If you try to search to buy drugs on Facebook, it’ll now bring you to resources for addiction. I tested this out and here’s what happens.

 

THE BEGINNING OF CHANGE FOR SOCIAL MEDIA’S DRUG DEALING

Eileen Carey

eileen carey.jpg
PC: diversitybestpractices

 

 

Eileen Carey is the hero here as she is the woman that got the policy on opioid sales to change on Instagram in April 2018.

She used Social Media and got the attention of  Facebook VP Guy Rosen.

Read the full article HERE

 

 

 

 

FACEBOOK’S IN HOT WATER

Mark Zuckerberg

In April 2018, Mark Zuckerberg sat down with caregivers of the opioid crisis and was shocked to hear the news that so many families are struggling with this epidemic.

 

 

mckinley.jpg
PC: Congress.gov

 

He was under hot water when Representative David B. McKinley of West Virginia put the pressure on him to make a change.

“With all due respect, Facebook is actually enabling an illegal activity, and in so doing, you are hurting people. Would you agree with that statement?”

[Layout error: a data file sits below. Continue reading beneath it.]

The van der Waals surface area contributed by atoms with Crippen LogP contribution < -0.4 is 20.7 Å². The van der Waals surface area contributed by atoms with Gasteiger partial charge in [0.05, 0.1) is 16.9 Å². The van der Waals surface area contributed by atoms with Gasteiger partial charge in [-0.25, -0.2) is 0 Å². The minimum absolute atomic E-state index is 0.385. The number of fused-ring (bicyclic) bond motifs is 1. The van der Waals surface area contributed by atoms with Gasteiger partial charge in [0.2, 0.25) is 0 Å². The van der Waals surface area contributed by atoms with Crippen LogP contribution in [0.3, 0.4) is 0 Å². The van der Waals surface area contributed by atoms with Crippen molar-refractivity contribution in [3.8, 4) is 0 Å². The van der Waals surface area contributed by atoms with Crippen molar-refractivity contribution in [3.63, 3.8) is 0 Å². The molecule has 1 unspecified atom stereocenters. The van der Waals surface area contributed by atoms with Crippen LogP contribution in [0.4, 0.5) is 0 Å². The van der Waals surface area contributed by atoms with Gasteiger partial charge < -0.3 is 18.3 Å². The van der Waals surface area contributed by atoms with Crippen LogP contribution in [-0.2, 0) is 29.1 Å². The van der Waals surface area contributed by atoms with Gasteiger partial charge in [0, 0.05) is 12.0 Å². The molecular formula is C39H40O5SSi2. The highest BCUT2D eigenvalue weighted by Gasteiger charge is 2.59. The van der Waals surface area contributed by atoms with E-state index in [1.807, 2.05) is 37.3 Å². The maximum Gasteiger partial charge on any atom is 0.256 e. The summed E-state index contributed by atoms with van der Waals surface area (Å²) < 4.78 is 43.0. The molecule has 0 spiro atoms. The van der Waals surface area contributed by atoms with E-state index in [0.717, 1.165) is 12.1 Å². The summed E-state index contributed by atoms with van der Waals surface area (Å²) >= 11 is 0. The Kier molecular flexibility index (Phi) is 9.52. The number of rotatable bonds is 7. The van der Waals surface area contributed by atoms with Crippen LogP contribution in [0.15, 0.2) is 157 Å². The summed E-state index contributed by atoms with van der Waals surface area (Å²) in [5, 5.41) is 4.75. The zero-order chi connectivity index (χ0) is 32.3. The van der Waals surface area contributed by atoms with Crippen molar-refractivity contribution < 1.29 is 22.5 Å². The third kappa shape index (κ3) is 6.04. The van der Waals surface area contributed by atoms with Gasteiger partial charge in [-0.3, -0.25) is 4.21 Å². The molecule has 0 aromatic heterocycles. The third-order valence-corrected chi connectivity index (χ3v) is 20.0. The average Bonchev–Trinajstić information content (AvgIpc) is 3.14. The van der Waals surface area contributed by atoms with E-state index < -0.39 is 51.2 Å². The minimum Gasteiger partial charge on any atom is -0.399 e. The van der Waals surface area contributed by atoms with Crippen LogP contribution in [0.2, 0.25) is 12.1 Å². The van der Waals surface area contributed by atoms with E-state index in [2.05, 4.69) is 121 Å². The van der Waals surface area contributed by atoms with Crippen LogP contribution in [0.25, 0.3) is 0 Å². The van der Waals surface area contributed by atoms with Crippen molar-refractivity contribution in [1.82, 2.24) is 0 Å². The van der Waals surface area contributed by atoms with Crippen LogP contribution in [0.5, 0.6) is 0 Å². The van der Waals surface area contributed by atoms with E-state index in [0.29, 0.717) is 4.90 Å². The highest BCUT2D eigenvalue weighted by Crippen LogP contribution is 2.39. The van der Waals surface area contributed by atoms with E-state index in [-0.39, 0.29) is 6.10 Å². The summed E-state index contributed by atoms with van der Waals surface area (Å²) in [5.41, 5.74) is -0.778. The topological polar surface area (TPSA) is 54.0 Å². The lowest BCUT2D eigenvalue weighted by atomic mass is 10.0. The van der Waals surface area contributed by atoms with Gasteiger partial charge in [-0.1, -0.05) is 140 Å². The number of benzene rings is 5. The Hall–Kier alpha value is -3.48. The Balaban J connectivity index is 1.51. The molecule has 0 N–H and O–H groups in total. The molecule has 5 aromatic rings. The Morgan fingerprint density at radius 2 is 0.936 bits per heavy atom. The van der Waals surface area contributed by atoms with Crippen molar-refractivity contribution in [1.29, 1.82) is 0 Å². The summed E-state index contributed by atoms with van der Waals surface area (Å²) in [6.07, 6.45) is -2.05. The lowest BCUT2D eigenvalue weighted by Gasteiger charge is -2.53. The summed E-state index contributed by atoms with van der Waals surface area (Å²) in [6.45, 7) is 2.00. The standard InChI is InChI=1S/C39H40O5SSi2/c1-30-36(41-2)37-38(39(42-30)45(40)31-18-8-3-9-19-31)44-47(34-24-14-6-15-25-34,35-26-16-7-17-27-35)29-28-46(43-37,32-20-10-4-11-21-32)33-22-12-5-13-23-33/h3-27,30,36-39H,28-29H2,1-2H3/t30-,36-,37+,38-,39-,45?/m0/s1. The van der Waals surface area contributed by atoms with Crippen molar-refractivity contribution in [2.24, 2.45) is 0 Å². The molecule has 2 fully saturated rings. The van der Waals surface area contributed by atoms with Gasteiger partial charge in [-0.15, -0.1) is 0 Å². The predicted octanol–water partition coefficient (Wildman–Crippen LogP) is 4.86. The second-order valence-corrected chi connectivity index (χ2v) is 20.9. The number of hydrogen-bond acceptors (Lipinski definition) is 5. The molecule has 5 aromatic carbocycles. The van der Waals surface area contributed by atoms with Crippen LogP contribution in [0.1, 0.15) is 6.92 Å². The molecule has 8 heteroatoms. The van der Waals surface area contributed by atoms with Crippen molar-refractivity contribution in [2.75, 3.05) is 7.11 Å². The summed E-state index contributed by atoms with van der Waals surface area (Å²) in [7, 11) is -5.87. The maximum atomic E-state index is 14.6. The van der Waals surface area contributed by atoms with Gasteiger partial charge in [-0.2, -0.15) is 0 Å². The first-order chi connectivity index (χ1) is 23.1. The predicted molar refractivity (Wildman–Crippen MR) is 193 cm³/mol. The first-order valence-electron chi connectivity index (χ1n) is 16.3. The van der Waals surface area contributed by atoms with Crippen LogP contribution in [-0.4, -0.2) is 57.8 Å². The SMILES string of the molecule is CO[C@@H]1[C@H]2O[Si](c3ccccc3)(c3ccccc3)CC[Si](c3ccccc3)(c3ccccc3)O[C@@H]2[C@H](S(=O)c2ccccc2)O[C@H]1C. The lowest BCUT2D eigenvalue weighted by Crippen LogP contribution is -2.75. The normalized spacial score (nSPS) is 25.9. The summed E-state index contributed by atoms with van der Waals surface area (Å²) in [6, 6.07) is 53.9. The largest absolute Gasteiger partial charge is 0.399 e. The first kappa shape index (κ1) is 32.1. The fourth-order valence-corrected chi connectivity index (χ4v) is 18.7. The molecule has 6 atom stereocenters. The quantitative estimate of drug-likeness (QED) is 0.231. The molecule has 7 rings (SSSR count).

OPINION

This is a great change, and it’s so easy to reflect and say, of course, you shouldn’t be able to create a hashtag promoting the use or selling of illegal drugs. However, I see a problem more about how desperate people are to sell and get drugs in any way possible.

Personally, I am apart of a lot of addiction groups that don’t encourage drug use or sell drugs but offer a safe community for people struggling with addiction to share their experiences and struggles. It’s heart-wrenching to see parents posting photos of drugs and asking the community in desperation if it’s what they think it is. Together the community comforts one another and sends words of encouragement.